It may have come as a shocker when the College Squash Association announced the pre-season rankings a couple of months ago. The Harvard women’s squash program, the seven-time defending champions, who at the time had not lost a match-up since 2015, found themselves relegated to the second spot. Ranked ahead of the Crimson was a Trinity College lineup with uncertain prospects after a disappointing 2022 Howe Cup campaign that saw the second-ranked Bantam fail to make the finals.
Harvard's men's and women's squash teams were nearly flawless in their first matches of the season. The men shut out each of their first two opponents, losing only two sets so far this season. Meanwhile, the women went a perfect 27-for-27 on sets in their season-opening win.
Harvard women's squash, winners of seven consecutive CSA national champions, are buoyed by the strength of three players from Egypt. Hailing from a country with a long, rich tradition of squash excellence, Hana Moataz, Habiba Eldafrawy, and Amina Yousry made their impact known on the Crimson.
With two new College Squash Association (CSA) team national championships already in the trophy case, the Harvard squash program set out this weekend to give players their chances to shine at the CSA Individual Nationals. Victor Crouin ended up winning the Pool Trophy, while Hana Moataz came in second in the Ramsay Cup.
The Harvard women’s squash team has been on a mission this season to solidify Cambridge, Mass. as the epicenter of squash in the country. And this weekend, it succeeded in doing just that by taking home a national title for the seventh consecutive season.
The stage was set for what was bound to be a legendary final for the men’s squash team nationals. With the score tied at four matches even, Harvard’s hopes rested on the shoulders of sophomore Ido Burstein, who managed to claim a straight-sets victory over his Penn challenger to secure the Crimson a third consecutive national championship.
For the past six years, Harvard’s women have dominated the college squash scene in a storm of rackets and rubber balls, winning five consecutive Ivy League titles and nine out of the last eleven College Squash Association (CSA) championships. Sunday afternoon’s showdown marked Harvard’s sixth and final Ivy League match-up this season. More importantly, the game also presented the Crimson with an opportunity to cap off a perfect league record and claim the Ivy League crown for the sixth year in a row.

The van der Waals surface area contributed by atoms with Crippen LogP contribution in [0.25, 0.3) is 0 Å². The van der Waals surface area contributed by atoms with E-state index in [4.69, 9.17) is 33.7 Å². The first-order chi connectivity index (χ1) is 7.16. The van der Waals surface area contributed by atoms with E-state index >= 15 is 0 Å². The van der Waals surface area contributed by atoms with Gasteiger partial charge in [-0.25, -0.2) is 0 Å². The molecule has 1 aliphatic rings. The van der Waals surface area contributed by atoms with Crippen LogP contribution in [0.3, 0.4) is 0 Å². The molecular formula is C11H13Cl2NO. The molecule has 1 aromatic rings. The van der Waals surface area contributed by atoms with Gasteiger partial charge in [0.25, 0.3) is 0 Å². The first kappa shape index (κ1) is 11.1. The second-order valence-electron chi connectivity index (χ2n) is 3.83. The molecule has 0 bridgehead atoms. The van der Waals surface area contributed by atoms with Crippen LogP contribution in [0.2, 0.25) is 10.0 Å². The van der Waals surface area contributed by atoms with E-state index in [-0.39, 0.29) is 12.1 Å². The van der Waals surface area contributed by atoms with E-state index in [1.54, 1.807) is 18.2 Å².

Over the weekend, the Crimson men's and women's fencing teams faced off against some of the top-ranked teams in the country. Both Harvard teams managed to hold their own in such high-caliber competitions, with each emerging from the weekend with two wins and two losses.
The squeak of shoes on hardwood filled the air Wednesday night as No. 1 Harvard women’s squash (3-0, 2-0 Ivy League) faced off against Dartmouth (0-1, 0-1 Ivy League). The Crimson put on an excellent display of skill, seamlessly dismantling its opponents from Hanover 8-1, while the No. 2 Harvard men's squash program (5-0, 2-0 Ivy League) simultaneously took to the courts, securing a 9-0 win against The Big Green (0-1, 0-1 Ivy League).
Water polo action saw Harvard (13-2, 3-0 Ivy League) take a convincing, albeit sloppy, 16-10 win over their cross-Cambridge rivals, MIT (3-8). The afternoon’s victory added the 13th tick to the Crimson’s flaming-hot 13-2 record and marked Harvard’s 20th consecutive win in the pool for this particular all-Cambridge match-up.
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